The Web-based tool created by Google on Friday to locate those missing during the earthquake and tsunami had logged more than 60,000 entries by Saturday morning, Eastern time.

9:44 A.M. |Viral Video From Moment of Quake in Sendai

One of the most viewed videos from the Japanese earthquake so far features no scenes of heroism or vistas of tsunami devastation, only quavering images of a teenager’s room, shaking cars and a woman crouching in the middle of an empty suburban road.
Yet nearly seven million people have been drawn to this emotional video from the Aoba neighborhood of Sendai, recorded at the moment the earthquake struck.

“Mom, mom, are you ok!” a boy — possibly a teenager based on the sound of his voice — calls out as he shakily films the quake.
His mother is on the ground outside, apparently unhurt. Neighbors come out to check on the family as the boy goes back into and out of the house in search of car keys and a cell phone.
The video captures a moment of fear that many who live in earthquake-prone areas have experienced themselves. That may account for its viral quality, especially among Japanese viewers.
“When we grew up, we had this training,” said my colleague Hiroko Masuike, who was born and raised in Tokyo but now lives in New York. “All the time were were told, ‘Go lower.'”
Of course, it is hard to know precisely why the woman crouches: “Maybe she couldn’t walk, because of the shaking,” Ms. Masuike said.
As the earthquake passes, the boy and his mother wonder if their grandmother is safe and try to call her, only to find the networks jammed.
Some on YouTube have questioned the authenticity of the video, claiming that its shaking cars and wobbly camera could have been faked. But for those who speak Japanese, the emotions expressed in it are very real.

8:55 A.M. |Major League Baseball Feels Impact of Quake

Among those in the United States watching reports on the tsunami and earthquake on Friday were the dozens of Japanese-born Major League Baseball players getting ready for the 2011-12 season at spring training in Florida.
MLB.com talked to Hiroki Kuroda, a pitcher for the Los Angeles Dodgers and a native of Osaka, in a video interview. Like many with friends and family in Japan, he was struggling to make contact with his brother.
At least two players left training camp on Friday to head for home, the Yankees minor league pitcher Kei Igawa, from the city of Oarai, and the Milwaukee Brewers reliever Takashi Saito, who is from northeastern Japan. Both left after failing to make contact with members of their families, my colleagues Ben Shpigel and Richard Sandomir report.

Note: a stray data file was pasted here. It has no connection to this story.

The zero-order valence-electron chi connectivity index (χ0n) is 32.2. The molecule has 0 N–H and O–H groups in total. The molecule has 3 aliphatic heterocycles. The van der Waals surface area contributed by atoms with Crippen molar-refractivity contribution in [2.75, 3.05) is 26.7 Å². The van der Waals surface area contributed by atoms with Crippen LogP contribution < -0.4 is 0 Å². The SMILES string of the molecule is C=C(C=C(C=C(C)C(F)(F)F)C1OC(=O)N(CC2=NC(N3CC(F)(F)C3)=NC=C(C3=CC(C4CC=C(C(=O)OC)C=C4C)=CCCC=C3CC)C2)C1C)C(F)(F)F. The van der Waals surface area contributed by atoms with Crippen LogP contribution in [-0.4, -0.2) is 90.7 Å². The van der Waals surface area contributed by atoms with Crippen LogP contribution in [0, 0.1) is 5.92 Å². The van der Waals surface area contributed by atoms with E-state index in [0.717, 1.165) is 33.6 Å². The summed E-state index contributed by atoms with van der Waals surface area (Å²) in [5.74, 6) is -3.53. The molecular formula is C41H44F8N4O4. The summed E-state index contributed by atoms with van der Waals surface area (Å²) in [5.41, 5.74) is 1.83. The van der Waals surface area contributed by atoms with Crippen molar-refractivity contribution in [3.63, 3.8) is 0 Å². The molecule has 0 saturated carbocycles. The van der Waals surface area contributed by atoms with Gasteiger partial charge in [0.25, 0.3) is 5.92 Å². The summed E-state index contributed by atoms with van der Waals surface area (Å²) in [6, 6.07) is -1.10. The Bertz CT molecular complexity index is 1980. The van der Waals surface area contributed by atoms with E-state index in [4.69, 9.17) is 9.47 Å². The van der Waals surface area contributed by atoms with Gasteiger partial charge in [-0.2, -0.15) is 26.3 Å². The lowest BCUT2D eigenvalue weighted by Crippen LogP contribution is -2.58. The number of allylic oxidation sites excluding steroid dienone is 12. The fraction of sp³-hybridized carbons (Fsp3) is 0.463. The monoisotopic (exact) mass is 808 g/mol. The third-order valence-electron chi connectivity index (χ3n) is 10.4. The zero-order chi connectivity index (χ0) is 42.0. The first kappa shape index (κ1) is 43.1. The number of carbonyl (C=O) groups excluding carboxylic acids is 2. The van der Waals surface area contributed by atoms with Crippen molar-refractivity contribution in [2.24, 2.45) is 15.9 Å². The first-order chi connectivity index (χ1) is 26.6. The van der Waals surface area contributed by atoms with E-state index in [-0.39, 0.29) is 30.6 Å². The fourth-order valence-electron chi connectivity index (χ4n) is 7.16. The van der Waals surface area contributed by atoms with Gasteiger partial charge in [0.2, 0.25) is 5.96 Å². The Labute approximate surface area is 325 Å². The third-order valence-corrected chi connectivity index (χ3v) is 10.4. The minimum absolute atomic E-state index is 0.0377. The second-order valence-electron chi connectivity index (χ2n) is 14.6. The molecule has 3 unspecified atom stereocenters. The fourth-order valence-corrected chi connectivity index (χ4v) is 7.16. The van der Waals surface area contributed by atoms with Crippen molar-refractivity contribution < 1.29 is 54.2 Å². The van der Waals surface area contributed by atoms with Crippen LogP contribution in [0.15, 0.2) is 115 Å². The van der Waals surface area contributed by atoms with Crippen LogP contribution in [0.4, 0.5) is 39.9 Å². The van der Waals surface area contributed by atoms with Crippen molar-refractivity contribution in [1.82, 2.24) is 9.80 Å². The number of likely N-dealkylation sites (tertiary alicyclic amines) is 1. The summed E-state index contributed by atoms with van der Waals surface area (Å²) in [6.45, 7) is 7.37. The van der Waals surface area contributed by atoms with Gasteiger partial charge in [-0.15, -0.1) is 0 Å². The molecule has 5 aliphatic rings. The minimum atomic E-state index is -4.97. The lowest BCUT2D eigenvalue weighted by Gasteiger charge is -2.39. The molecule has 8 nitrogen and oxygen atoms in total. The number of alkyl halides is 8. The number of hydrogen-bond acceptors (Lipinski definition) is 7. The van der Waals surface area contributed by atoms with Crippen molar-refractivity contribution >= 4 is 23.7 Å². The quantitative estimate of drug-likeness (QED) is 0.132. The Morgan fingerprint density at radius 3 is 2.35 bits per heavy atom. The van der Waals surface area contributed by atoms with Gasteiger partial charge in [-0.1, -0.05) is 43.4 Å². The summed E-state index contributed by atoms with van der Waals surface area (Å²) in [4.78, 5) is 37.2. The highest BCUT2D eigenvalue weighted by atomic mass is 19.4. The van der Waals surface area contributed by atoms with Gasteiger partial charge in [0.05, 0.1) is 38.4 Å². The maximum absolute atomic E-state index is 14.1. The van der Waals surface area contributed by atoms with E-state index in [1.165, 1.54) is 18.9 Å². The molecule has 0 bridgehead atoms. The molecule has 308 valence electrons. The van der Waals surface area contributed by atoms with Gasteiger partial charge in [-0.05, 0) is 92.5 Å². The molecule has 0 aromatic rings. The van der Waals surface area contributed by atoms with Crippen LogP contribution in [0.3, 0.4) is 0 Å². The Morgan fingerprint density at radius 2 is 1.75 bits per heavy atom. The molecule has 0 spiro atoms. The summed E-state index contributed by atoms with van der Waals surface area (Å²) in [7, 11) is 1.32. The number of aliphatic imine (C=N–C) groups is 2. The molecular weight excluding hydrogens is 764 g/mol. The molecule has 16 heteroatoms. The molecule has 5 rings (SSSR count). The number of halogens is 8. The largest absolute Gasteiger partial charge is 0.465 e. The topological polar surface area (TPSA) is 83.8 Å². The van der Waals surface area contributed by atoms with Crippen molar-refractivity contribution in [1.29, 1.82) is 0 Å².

The league has vowed to provide assistance in the aftermath of the quake; the Yankees donated $100,000 split between the Salvation Army and Red Cross, The Associated Press reported, while the Oakland Athletics and the San Diego Padres said they would raise funds during upcoming home games celebrating Japanese heritage.
“Through our shared love of baseball for more than a century, Japan is a particularly special place to us, and we are deeply saddened by the disaster that has confronted the nation,” Bud Selig, the baseball commissioner, said in a statement on Friday. “Major League Baseball will certainly provide aid with the relief efforts in the days and weeks ahead. We will do everything we can to help Japan.”

8:14 A.M. |Energy Agency’s Facebook Updates

The International Atomic Energy Agency is providing updates on the Japanese nuclear plant on its Facebook page.
Here’s the latest update, from 7:47 a.m. Eastern:

Japan’s Nuclear and Industrial Safety Agency (NISA) has informed the IAEA’s Incident and Emergency Centre (IEC) that there has been an explosion at the Unit 1 reactor at the Fukushima Daiichi plant, and that they are assessing the condition of the reactor core. The explosion was reported to NISA by the plant operator, TEPCO, at 0730 CET. Further details were not immediately available.
Japanese authorities have extended the evacuation zone around the Fukushima Daiichi plant to a 20-kilometre radius from the previous 10 kilometres. At the nearby Fukushima Daini nuclear power plant, the evacuation zone has been extended to a 10-kilometre radius from the previous three kilometres.
The authorities also say they are making preparations to distribute iodine to residents in the area of both the plants.

7:48 A.M. |Questions Surround Explosion at Nuclear Plant

There is still a question over what part of a Japanese nuclear reactor damaged by the earthquake and tsunami on Friday had exploded on Saturday.
Japan’s Kyodo News agency reports that “there was no explosion at the troubled No. 1 reactor of Fukushima No. 1 nuclear power plant,” according to Yukio Edano, Japan’s chief cabinet secretary.
Mr. Edano said at a news conference that the plant’s operator, Tokyo Electric Power Co., said that the steel container housing the reactor had not been damaged.
My colleague Matthew L. Wald, who is reporting on the developing situation, writes:

Images on Japanese television showed that the walls of one building had crumbled, leaving only a skeletal metal frame standing with smoke billowing from the plant. The Associated Press reported that the damaged building housed a nuclear reactor, though that report was not immediately verified by nuclear officials. The cause of the explosion was unclear, with some experts speculating that it may have resulted from a hydrogen build-up.
There was no immediate confirmation of news reports that the container of the nuclear reactor itself had escaped damage.

At the same time, The Associated Press reports that shifting winds are threatening areas north of the plant with radiation as it leaks from the hobble plant, according to Japan’s national weather bureau.
Mr. Edano, speaking at the news conference, said radiation levels around the plant were decreasing, as was the pressure on the reactor, news agencies reported.

5:43 A.M. |Video of Nuclear Plant Explosion

Shortly after a 8.9 magnitude earthquake on Friday that shook Japan and generated tsunami waves across the Pacific Ocean, reports emerged of damage at one of Japan’s nuclear power plants. On Saturday, Japanese authorities began evacuating residents nearby the Fukushima nuclear power plant due to the release of radioactive elements into the environment, signs of a possible meltdown at one of the reactors.
As officials worked to repair damage Saturday afternoon, an explosion occurred at the nuclear power plant, damaging one of the buildings.
The English-language news service Russia Today posted video of the explosion as it occurred to its YouTube channel.